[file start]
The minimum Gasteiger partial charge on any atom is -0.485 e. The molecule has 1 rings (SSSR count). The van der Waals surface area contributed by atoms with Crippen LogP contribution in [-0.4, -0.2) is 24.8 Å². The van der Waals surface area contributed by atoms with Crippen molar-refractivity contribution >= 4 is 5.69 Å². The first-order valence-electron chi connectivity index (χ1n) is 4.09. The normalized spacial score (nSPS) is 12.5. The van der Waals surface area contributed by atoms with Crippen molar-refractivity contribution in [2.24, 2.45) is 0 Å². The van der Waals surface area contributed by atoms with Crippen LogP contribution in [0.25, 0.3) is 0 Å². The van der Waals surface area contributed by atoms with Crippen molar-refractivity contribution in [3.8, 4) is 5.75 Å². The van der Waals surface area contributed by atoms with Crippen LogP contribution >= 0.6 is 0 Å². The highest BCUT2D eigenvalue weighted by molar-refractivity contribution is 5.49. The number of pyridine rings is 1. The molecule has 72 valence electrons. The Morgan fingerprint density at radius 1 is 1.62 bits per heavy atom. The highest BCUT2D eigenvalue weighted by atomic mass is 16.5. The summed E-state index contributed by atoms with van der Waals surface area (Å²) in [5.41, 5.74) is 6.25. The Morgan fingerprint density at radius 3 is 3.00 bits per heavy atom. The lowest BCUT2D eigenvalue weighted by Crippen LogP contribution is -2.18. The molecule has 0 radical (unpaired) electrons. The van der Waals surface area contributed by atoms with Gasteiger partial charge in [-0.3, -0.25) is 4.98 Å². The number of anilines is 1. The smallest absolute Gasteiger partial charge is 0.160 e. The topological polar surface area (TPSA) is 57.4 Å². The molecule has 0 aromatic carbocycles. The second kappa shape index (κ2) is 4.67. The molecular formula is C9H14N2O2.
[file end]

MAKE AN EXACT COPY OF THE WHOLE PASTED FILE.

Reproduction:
The minimum Gasteiger partial charge on any atom is -0.485 e. The molecule has 1 rings (SSSR count). The van der Waals surface area contributed by atoms with Crippen LogP contribution in [-0.4, -0.2) is 24.8 Å². The van der Waals surface area contributed by atoms with Crippen molar-refractivity contribution >= 4 is 5.69 Å². The first-order valence-electron chi connectivity index (χ1n) is 4.09. The normalized spacial score (nSPS) is 12.5. The van der Waals surface area contributed by atoms with Crippen molar-refractivity contribution in [2.24, 2.45) is 0 Å². The van der Waals surface area contributed by atoms with Crippen LogP contribution in [0.25, 0.3) is 0 Å². The van der Waals surface area contributed by atoms with Crippen molar-refractivity contribution in [3.8, 4) is 5.75 Å². The van der Waals surface area contributed by atoms with Crippen LogP contribution >= 0.6 is 0 Å². The highest BCUT2D eigenvalue weighted by molar-refractivity contribution is 5.49. The number of pyridine rings is 1. The molecule has 72 valence electrons. The Morgan fingerprint density at radius 1 is 1.62 bits per heavy atom. The highest BCUT2D eigenvalue weighted by atomic mass is 16.5. The summed E-state index contributed by atoms with van der Waals surface area (Å²) in [5.41, 5.74) is 6.25. The Morgan fingerprint density at radius 3 is 3.00 bits per heavy atom. The lowest BCUT2D eigenvalue weighted by Crippen LogP contribution is -2.18. The molecule has 0 radical (unpaired) electrons. The van der Waals surface area contributed by atoms with Gasteiger partial charge in [-0.3, -0.25) is 4.98 Å². The number of anilines is 1. The smallest absolute Gasteiger partial charge is 0.160 e. The topological polar surface area (TPSA) is 57.4 Å². The molecule has 0 aromatic carbocycles. The second kappa shape index (κ2) is 4.67. The molecular formula is C9H14N2O2.